Jon Heyman of CBS and MLB Network reported yesterday that the Pirates and Gregory Polanco are back at the negotiating table to try and hammer out a long term contract.
That is no surprise to this writer as it is clearly in the interest of both parties to get a deal done. I suspect that Camp Polanco is going to be more amenable to a deal now that Polanco-fever has dissipated after his below par 2014. That too, is of no surprise to this writer.
Last year when Polanco-mania reached it™’s egregious pinnacle, which was around Mid-May, the Pirates approached the young prospect with an eight year deal that was rumored to have netted up to $70m when it was all said and done. It was laughed off by Polanco’s team and lauded by fans and local media ˜experts™ as a cheap stunt from the Pirate management.
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Why would Polanco who was slashing .373/.437/.593 at the time in AAA sign a deal that would rob him of his prime years and pay him half of what he was worth? Or so he thought. The fact of the matter was that Polanco was an unproven twenty something that has never taken a swing in the major leagues. He has not proven anything to that point other than he could ride a hot streak in AAA, and although he has all of the tools to become a great player, so have many, many, more before him that never panned out.
As I stated in this article back when Camp Polanco first said thanks but no thanks to the Pirates, he should have signed that contract.
Yes, I was vehemently attacked by fans and critics saying that Polanco was in the right by not signing. That the Pirates were trying to steal his talent, ruin his earning potential, and lowball the future all-star. Just look at some of those comments. The barrage was merciless. Of course, it was sheer nonsense, but merciless nonetheless.
Last year when Polanco-mania reached it™s egregious pinnacle, which was around Mid-May, the Pirates approached the young prospect with an eight year deal that was rumored to have netted up to $70m when it was all said and done.
However, I again was the voice of reason. While local sports media experts were saying that bringing up Polanco was the only chance to salvage the pirates season (yes, that comment was actually made multiple times on local radio) I was the one who had to remind everyone that Polanco was a 21 year old rookie. That even though he was enjoying a massive hot streak in AAA, he was inevitably going to cool down in the majors and come back to earth.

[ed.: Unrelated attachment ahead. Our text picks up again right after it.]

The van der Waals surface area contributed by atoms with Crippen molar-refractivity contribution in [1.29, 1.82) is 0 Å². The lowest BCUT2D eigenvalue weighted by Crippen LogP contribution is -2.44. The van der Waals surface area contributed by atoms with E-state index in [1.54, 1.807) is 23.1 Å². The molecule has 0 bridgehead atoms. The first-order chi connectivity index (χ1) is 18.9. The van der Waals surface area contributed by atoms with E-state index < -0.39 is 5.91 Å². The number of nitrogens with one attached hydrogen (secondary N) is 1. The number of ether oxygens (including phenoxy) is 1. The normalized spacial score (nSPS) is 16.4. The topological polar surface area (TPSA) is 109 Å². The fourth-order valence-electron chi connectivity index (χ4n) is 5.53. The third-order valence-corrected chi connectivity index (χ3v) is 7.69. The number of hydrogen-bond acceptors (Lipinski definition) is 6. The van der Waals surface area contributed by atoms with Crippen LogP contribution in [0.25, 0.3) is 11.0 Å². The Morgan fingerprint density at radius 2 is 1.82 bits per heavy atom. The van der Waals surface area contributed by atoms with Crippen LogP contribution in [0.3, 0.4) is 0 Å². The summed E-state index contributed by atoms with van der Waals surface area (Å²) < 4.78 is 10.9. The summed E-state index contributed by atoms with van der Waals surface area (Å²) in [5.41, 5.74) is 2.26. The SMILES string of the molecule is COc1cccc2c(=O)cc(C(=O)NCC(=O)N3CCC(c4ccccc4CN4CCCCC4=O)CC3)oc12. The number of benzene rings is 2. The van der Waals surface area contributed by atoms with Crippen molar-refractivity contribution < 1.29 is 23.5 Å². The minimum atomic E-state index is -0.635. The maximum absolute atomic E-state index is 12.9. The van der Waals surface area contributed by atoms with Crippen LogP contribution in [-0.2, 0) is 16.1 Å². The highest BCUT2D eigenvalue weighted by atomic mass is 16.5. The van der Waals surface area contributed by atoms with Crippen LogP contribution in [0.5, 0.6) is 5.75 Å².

I was right.
What people need to realize is that there is no guarantee that Polanco is going to be an All-Star. He is asking for more money than Andrew McCutchen got, and Cutch got that contract AFTER he broke out in the majors. Let™’s get this out there right now. Greg Polanco may have extraordinary talent, but there is only two chances he will perform at the consistently high level McCutchen has. Slim and none. So by Polanco not signing that deal and getting a nice base salary increase, instead he decided he would™ rather play on commission. And by his performance last year, he lost money.
The Pirates were taking the risk here, not Polanco. There is a solid chance that Polanco does not reach his full potential. In fact, most real baseball experts would argue that it is a better than average chance that doesn’t happen. How many top prospects flamed out compared to top prospects who were perennial all-stars? The number is heavily weighted towards the former.
Polanco hit .231 last year. He’s hitting .265 in spring training thus far. He still is a long way from figuring this game out at this level and he will go through vast stretches this upcoming season where he struggles mightily. By getting an extension out of the way, he can just relax and play baseball like Starling Marte. He needs to remember that he has accomplished nothing yet and the Pirates own him through 2020. Although the future could be bright for Polanco, his bargaining chips are few and far between.
This contract is more important to Polanco because he needs to focus on getting better. The distractions and pressure of not having a guaranteed contract is not in his interest. And let™’s keep in mind that signing a contract through age 30 is not a death sentence!
Little did people realize that even when the potential contract would expire, if Polanco would have performed at the level he wants paid at, that a $200m contract would be waiting for him at the end of it. Robinson Cano signed a $240m contract at age 31. Andrew McCutchen will get a similar contract in 2019 at roughly the same age. The earning potential will still be there for Polanco should he live up to expectation. There is just one caveat.
He actually needs to earn it.